Abject poverty

Criminal mismanagement of resources, red tape and crony capitalism — or socialism in some cases — have ensured that even as India trumpets its fabled economic progress into the 21st century, much of its population survives on less than $2 (Dh7.34) a day.

Last year, the Indians — and the world — were shocked when a UN global poverty index devised by Oxford University discovered there are more poor people in eight Indian states than in the 26 nations of sub-Saharan Africa put together. India ranked 63rd, just after Togo, and before Haiti.

A staggering 410 million people, far more than the population of the US, in the country seen as one of the two emerging superpowers live in extreme poverty.

The economic liberalisation of the 1990s and selective prosperity that followed has only deepened the socio-economic inequalities.

No wonder India is home to a violent Marxist insurgency, biggest in the world, that the New York Times some time back described as being a bigger threat to India’s security than international terrorism.

Things are little different in the rest of South Asia. All-pervasive corruption, extreme economic inequalities, a breakdown of institutions and denial of basics like food, water, health care and education etc, have been the bane of the entire region.

While India has been rocked by some of the biggest corruption scandals in history in the past few years, under Mr Clean Singh of course, with Mr Ten Percent taking over the reins of the Islamic Republic next door, the culture of sleaze has acquired a new meaning and taken to a new level altogether.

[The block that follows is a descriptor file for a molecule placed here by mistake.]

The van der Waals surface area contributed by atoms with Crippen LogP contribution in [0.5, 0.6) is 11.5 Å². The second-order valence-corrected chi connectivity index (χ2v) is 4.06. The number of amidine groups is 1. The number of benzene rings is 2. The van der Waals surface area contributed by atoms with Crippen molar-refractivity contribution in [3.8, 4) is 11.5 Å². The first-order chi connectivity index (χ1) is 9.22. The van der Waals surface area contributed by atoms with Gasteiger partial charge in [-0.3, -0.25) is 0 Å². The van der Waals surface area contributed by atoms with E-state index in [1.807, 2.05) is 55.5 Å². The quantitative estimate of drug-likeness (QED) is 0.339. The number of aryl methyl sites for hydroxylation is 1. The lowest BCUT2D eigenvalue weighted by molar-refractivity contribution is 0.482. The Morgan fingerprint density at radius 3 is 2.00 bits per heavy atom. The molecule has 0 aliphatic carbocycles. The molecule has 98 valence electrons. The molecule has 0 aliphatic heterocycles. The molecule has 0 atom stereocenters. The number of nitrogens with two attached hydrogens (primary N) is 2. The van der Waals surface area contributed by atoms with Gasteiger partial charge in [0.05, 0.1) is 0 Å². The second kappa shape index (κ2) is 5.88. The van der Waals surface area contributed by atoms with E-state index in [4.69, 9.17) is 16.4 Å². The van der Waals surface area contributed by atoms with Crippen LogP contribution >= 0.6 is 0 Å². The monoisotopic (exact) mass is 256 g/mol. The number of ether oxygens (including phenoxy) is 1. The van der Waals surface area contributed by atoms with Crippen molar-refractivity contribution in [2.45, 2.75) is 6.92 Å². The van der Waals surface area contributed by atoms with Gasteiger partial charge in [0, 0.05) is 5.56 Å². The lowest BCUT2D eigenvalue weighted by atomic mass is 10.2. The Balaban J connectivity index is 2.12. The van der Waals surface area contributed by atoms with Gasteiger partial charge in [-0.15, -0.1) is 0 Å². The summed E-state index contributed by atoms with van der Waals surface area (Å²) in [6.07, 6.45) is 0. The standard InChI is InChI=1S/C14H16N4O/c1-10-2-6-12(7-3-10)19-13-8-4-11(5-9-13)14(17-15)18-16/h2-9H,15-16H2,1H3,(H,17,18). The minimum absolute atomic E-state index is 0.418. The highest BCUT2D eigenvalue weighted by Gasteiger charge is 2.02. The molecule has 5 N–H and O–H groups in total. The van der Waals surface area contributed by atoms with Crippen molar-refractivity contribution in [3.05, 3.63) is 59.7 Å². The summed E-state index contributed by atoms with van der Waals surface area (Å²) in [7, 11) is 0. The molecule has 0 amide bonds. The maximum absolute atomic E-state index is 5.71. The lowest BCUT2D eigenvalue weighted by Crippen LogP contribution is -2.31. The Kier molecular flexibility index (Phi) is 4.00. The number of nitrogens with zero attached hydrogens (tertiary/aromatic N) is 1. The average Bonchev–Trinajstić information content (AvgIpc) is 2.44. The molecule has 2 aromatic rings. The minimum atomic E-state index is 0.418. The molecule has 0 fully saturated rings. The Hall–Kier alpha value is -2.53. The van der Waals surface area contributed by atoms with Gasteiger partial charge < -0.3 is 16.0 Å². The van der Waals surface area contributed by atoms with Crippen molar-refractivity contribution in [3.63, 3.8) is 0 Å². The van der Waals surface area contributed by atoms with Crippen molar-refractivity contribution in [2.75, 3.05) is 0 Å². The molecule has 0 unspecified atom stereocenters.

So there’s every possibility and compelling need for an Arab spring in South Asia. Especially when, like those marching on the Arab street, India and Pakistan are home to a large young population that is getting increasingly impatient for change.

The young are not just restless, they are also informed and know their rights. And they know how to use the power of new technology and new social tools to get what they want.

Having seen the Net magic in action in Tunisia, Egypt, Libya and elsewhere, it wouldn’t be long before they decide to take charge of their destiny. Especially when their leaders are so incompetent and clueless.

Given the average age of politicians in our part of the world, is it any wonder they are so hopelessly out of touch with the reality of the 21st century and its young?

If anyone watched Singh’s recent press conference on national TV would know what I am talking about. I felt almost sorry for Singh as he pathetically pottered his way around the carefully chosen questions posed by carefully chosen journalists. Here’s a man who is not just resting on his laurels but he has gone to sleep on them.

And it’s not just the Indian prime minister. Every political party on the left, right, and centre boasts leaders who belong in retirement homes. It’s even worse when it comes to regional players. Most political parties have ended up as personal fiefdoms of their leaders. Power is family business and remains in the family.

Karunanidhi cannot move an inch without the help of his family and aides but cling on he must to his chair. Surely, a nation of a billion plus people deserves better.

So does Pakistan and so do other nations in the region. This is why, given the bankruptcy of politics in the region, don’t be surprised if we see an Arab spring in South Asia soon. Possibilities for a brave new world are endless.

Aijaz Zaka Syed is a widely published columnist based in the Gulf.